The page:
CMS finalizes rules for Medicare Shared Savings Program
Continued Growth in ACO Program is a Core Component of Delivery System Reform
The Centers for Medicare & Medicaid Services (CMS) today released a final rule updating the Medicare Shared Savings Program to encourage the delivery of high-quality care for Medicare beneficiaries and build on the early successes of the program and of the Pioneer Accountable Care Organization (ACO) Model. This final rule is an effort to provide support for the care provider community in creating a delivery system with better care, smarter spending, and healthier people.
The Medicare Shared Savings Program final rule will both enhance the focus on primary care services and provide additional flexibility in the program, which should grow participation. CMS is making these modifications to the proposed regulations after considering comments received from the December 2014 Notice of Proposed Rulemaking.
“Accountable Care Organizations have shown early but exciting progress in improving quality of care, while providing more patient-centered care at a lower cost,” said CMS Acting Administrator Andy Slavitt. “The ACO rules today strengthen our ability to reward better care and lay the groundwork for more providers to become successful ACOs.”
The final rule issued today improves the program over the proposed rule in a number of areas, including but not limited to:
- Creates a new Track 3, based on some of the successful features of the Pioneer ACO Model, which includes higher rates of shared savings, the prospective assignment of beneficiaries, and the opportunity to use new care coordination tools;
- Streamlines the data sharing between CMS and ACOs, helping ACOs more easily access data on their patients in a secure way for quality improvement and care coordination that can drive critical improvements in beneficiaries’ care;
- Establishes a waiver of the 3-day stay Skilled Nursing Facility (SNF) rule for beneficiaries that are prospectively assigned to ACOs under Track 3; and
- Refines the policies for resetting ACO benchmarks to help ensure that the program continues to provide strong incentives for ACOs to improve patient care and generate cost savings, and announces CMS’ intent to propose further improvements to the benchmarking methodology later this year.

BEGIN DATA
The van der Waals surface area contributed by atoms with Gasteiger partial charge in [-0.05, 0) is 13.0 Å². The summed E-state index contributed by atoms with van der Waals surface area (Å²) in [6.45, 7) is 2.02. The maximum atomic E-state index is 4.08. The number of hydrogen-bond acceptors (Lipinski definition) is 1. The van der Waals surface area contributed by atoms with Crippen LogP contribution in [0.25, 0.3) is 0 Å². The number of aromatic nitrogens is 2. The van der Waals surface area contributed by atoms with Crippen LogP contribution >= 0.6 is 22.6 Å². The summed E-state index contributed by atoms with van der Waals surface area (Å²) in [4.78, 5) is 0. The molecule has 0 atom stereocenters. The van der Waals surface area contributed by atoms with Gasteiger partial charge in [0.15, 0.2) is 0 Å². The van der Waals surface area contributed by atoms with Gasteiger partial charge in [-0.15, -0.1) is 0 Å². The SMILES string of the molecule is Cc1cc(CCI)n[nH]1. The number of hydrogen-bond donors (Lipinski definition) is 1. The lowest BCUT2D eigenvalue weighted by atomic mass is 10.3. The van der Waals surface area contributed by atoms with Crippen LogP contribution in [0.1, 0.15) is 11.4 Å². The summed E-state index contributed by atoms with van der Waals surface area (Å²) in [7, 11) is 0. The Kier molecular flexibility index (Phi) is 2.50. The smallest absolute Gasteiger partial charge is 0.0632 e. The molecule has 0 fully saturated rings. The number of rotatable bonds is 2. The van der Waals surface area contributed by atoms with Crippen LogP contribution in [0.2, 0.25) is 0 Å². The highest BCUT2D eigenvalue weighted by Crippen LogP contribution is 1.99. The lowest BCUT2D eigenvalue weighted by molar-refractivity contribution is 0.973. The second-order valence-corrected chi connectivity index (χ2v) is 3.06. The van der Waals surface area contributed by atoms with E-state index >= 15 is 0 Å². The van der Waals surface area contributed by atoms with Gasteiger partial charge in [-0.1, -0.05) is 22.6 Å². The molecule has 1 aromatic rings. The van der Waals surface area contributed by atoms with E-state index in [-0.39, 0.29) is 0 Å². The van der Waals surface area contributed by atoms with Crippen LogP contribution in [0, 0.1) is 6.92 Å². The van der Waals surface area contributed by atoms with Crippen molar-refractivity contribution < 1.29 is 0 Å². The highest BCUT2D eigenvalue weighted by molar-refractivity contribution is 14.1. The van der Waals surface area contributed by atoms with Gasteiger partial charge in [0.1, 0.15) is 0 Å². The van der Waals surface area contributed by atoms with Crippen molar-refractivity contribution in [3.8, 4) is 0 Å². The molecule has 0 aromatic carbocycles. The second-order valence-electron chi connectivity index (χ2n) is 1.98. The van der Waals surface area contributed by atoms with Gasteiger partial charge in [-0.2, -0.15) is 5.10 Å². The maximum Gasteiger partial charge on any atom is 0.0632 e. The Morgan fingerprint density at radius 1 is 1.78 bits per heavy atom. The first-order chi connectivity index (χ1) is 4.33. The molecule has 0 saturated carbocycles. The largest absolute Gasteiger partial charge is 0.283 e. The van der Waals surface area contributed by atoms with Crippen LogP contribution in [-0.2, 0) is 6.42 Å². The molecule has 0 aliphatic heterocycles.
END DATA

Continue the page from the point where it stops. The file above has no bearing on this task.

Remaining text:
The Medicare Shared Savings Program was created by Section 3022 of the Affordable Care Act to promote better health for Medicare fee-for-service beneficiaries by encouraging physicians, hospitals, and other health care providers to improve patient health and experience of care and to reduce growth in costs. The program is voluntary and accepts applications on an annual basis in which organizations agree to participate for three years.
Over 400 ACOs are participating in the Medicare Shared Savings Program, serving over 7 million beneficiaries. Early results released last November indicated the Medicare Shared Savings Program ACOs starting in the first two years of the program improved quality of care for beneficiaries, as ACOs improved performance in 30 of 33 quality measures.
According to an independent evaluation report released by CMS earlier this month, the Pioneer Accountable Care Organization (ACO) Model generated over $384 million in savings to Medicare over its first two years – an average of approximately $300 per participating beneficiary per year – while continuing to deliver high-quality patient care. The Pioneer ACO Model is the first that meets the tests to have its elements incorporated into other Medicare programs.
ACOs are a part of the Department’s broader initiative to create a health care system that results in better care, smarter spending, and healthier people. The Administration earlier this year announced the goal of tying 30 percent of Medicare payments to quality and value through alternative payment models, such as ACOs, by 2016 and 50 percent of payments by 2018.
For more information on the Medicare Shared Savings Program, please visit: http://www.cms.gov/Medicare/Medicare-Fee-for-Service-Payment/sharedsavingsprogram/index.html.